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Table of Contents

The grenadiers are characterized externally by having large heads, projecting snouts, and slender bodies that taper to whiplike tails, with no definitely demarked caudal fin. They have two dorsal fins, the first high, the second very low but occupying the greater part of the back. The anal fin is nearly as long as the second dorsal, or longer.

The grenadiers are allied to the cod family, in classification, by the structure of their skull, but they differ from the cod tribe in having one stout spine in the first dorsal fin. They are deep-sea fishes, living on the bottom, loose in texture and weak swimmers. Many species are known, but only three of them have ever been taken within the confines of the Gulf of Maine.

Besides the species described below, three others, Coryphaenoides rupestris, C. carapinus and Nematonurus armatus,[97] have been taken on the continental slope abreast of the Gulf and off southern New England often enough to show that they are common there below 350 fathoms. They are typical inhabitants of the deep-sea floor, never likely to rise shoal enough to come within the limits of the Gulf of Maine.[98] But fish have a way of straying, and if any grenadier should be picked up in the Gulf that proves difficult to identify, we recommend forwarding it either to the Laboratory of the Fish and Wildlife Service at Woods Hole, to the U. S. National Museum, Washington, D. C., or to the Museum of Comparative Zoology, Cambridge, Mass., to be named. Parr[99] has recently published a detailed synopsis of all the species known from the western North Atlantic and from central American seas.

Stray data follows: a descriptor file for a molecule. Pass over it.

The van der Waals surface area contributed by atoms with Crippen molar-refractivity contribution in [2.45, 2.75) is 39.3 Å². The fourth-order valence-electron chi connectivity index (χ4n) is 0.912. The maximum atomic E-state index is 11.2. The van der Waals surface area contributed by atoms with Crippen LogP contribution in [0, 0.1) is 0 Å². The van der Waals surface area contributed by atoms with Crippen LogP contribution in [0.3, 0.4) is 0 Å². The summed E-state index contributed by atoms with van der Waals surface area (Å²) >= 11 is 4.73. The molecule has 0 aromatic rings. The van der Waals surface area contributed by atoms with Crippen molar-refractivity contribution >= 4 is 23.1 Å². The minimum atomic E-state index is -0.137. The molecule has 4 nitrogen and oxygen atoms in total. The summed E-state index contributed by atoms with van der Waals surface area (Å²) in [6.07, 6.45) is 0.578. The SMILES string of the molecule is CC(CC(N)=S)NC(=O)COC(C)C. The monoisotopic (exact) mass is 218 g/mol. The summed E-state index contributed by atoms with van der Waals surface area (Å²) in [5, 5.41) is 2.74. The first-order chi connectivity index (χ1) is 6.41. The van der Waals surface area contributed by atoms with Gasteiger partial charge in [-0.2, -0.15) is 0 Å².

1. The dorsal spine is perfectly smooth Long-nosed grenadier, p. 246
The dorsal spine is serrated, with teeth which can be felt if not seen 2  
2. The vent is considerably in front of the origin of the anal fin; the skin surrounding the vent is naked and black; the dorsal fin spine is strongly serrated Common grenadier, p. 243
The vent is close to the origin of the anal fin; the skin around the vent is scaly and pale colored; the serrations on dorsal fin spine are so fine that they are hardly visible, though they can be felt Rough-headed grenadier, p. 245

[97] According to Parr (Bull. Bingham Oceanogr. Coll., vol. 10, art. 1, 1946, p. 54) this is the correct name of the grenadier that was reported by Goode and Bean (Smithson. Contrib. Knowl., vol. 30, 1895, p. 407) as Hymenocephalus goodei Günther, 1887.

[98] For descriptions and lists of localities where they were taken during the early cruises by vessels of the U. S. Fish Commission, see Goode and Bean (Smithson. Contrib. Knowl., vol. 30, 1895). In June 1949 we trawled about 200 rupestris on the slope off southern Nova Scotia and off the southeastern face of Georges Bank, at 290-420 fathoms, from Caryn of the Woods Hole Oceanographic Institution.

[99] Bull. Bingham Oceanographic Coll., vol. 10, art. 1, 1946.